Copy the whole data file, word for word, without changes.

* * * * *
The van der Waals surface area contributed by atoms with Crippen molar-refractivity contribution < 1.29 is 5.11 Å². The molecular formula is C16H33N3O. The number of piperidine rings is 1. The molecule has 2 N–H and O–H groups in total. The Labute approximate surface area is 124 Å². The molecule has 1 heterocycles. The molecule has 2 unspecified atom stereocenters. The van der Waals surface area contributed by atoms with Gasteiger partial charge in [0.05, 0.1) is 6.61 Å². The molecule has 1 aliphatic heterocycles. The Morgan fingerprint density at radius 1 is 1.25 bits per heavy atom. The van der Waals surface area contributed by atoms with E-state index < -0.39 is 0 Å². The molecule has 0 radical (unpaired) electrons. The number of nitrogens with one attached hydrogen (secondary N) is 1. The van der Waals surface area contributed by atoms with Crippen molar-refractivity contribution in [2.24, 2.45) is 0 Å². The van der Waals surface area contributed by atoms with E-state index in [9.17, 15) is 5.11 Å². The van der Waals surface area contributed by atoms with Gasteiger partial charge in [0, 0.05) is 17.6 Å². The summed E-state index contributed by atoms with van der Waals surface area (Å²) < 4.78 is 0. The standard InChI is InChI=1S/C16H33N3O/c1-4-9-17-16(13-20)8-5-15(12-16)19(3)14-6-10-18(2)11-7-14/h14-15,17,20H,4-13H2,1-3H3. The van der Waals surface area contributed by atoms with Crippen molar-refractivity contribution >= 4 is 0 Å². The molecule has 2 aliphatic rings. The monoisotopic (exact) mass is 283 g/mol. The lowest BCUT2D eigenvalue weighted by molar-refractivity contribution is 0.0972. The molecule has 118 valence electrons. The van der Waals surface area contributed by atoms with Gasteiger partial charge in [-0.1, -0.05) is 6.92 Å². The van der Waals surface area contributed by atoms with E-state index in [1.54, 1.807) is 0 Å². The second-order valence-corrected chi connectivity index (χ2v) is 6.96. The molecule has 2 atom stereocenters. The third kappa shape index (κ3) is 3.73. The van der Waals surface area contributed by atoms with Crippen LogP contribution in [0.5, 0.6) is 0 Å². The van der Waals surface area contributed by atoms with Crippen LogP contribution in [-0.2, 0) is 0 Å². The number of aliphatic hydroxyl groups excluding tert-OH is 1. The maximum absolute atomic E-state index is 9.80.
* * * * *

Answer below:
The van der Waals surface area contributed by atoms with Crippen molar-refractivity contribution < 1.29 is 5.11 Å². The molecular formula is C16H33N3O. The number of piperidine rings is 1. The molecule has 2 N–H and O–H groups in total. The Labute approximate surface area is 124 Å². The molecule has 1 heterocycles. The molecule has 2 unspecified atom stereocenters. The van der Waals surface area contributed by atoms with Gasteiger partial charge in [0.05, 0.1) is 6.61 Å². The molecule has 1 aliphatic heterocycles. The Morgan fingerprint density at radius 1 is 1.25 bits per heavy atom. The van der Waals surface area contributed by atoms with E-state index < -0.39 is 0 Å². The molecule has 0 radical (unpaired) electrons. The number of nitrogens with one attached hydrogen (secondary N) is 1. The van der Waals surface area contributed by atoms with Crippen molar-refractivity contribution in [2.24, 2.45) is 0 Å². The van der Waals surface area contributed by atoms with E-state index in [9.17, 15) is 5.11 Å². The van der Waals surface area contributed by atoms with Gasteiger partial charge in [0, 0.05) is 17.6 Å². The summed E-state index contributed by atoms with van der Waals surface area (Å²) < 4.78 is 0. The standard InChI is InChI=1S/C16H33N3O/c1-4-9-17-16(13-20)8-5-15(12-16)19(3)14-6-10-18(2)11-7-14/h14-15,17,20H,4-13H2,1-3H3. The van der Waals surface area contributed by atoms with Crippen molar-refractivity contribution >= 4 is 0 Å². The molecule has 2 aliphatic rings. The monoisotopic (exact) mass is 283 g/mol. The lowest BCUT2D eigenvalue weighted by molar-refractivity contribution is 0.0972. The molecule has 118 valence electrons. The van der Waals surface area contributed by atoms with Gasteiger partial charge in [-0.1, -0.05) is 6.92 Å². The van der Waals surface area contributed by atoms with E-state index in [1.54, 1.807) is 0 Å². The second-order valence-corrected chi connectivity index (χ2v) is 6.96. The molecule has 2 atom stereocenters. The third kappa shape index (κ3) is 3.73. The van der Waals surface area contributed by atoms with Crippen LogP contribution in [0.5, 0.6) is 0 Å². The van der Waals surface area contributed by atoms with Crippen LogP contribution in [-0.2, 0) is 0 Å². The number of aliphatic hydroxyl groups excluding tert-OH is 1. The maximum absolute atomic E-state index is 9.80.